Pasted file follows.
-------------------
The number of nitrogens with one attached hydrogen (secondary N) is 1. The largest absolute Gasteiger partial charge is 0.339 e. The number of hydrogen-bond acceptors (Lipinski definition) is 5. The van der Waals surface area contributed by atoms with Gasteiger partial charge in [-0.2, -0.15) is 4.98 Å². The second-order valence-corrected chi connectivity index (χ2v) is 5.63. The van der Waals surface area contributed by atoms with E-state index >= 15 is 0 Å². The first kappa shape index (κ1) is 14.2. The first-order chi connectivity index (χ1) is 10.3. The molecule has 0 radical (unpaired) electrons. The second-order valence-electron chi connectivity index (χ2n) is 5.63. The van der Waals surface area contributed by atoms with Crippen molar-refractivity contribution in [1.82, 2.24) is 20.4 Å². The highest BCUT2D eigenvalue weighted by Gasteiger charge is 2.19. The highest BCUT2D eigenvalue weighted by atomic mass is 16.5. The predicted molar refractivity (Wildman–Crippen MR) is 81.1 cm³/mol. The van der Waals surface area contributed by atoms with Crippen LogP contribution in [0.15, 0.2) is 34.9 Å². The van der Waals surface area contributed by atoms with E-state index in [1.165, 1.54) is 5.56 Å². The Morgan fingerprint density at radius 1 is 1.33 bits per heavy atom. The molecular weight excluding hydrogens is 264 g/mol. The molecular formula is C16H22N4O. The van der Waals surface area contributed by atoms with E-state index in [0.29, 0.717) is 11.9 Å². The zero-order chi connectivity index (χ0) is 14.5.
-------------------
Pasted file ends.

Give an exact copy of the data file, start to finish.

The number of nitrogens with one attached hydrogen (secondary N) is 1. The largest absolute Gasteiger partial charge is 0.339 e. The number of hydrogen-bond acceptors (Lipinski definition) is 5. The van der Waals surface area contributed by atoms with Gasteiger partial charge in [-0.2, -0.15) is 4.98 Å². The second-order valence-corrected chi connectivity index (χ2v) is 5.63. The van der Waals surface area contributed by atoms with E-state index >= 15 is 0 Å². The first kappa shape index (κ1) is 14.2. The first-order chi connectivity index (χ1) is 10.3. The molecule has 0 radical (unpaired) electrons. The second-order valence-electron chi connectivity index (χ2n) is 5.63. The van der Waals surface area contributed by atoms with Crippen molar-refractivity contribution in [1.82, 2.24) is 20.4 Å². The highest BCUT2D eigenvalue weighted by Gasteiger charge is 2.19. The highest BCUT2D eigenvalue weighted by atomic mass is 16.5. The predicted molar refractivity (Wildman–Crippen MR) is 81.1 cm³/mol. The van der Waals surface area contributed by atoms with Crippen LogP contribution in [0.15, 0.2) is 34.9 Å². The van der Waals surface area contributed by atoms with E-state index in [1.165, 1.54) is 5.56 Å². The Morgan fingerprint density at radius 1 is 1.33 bits per heavy atom. The molecular weight excluding hydrogens is 264 g/mol. The molecular formula is C16H22N4O. The van der Waals surface area contributed by atoms with E-state index in [0.29, 0.717) is 11.9 Å². The zero-order chi connectivity index (χ0) is 14.5.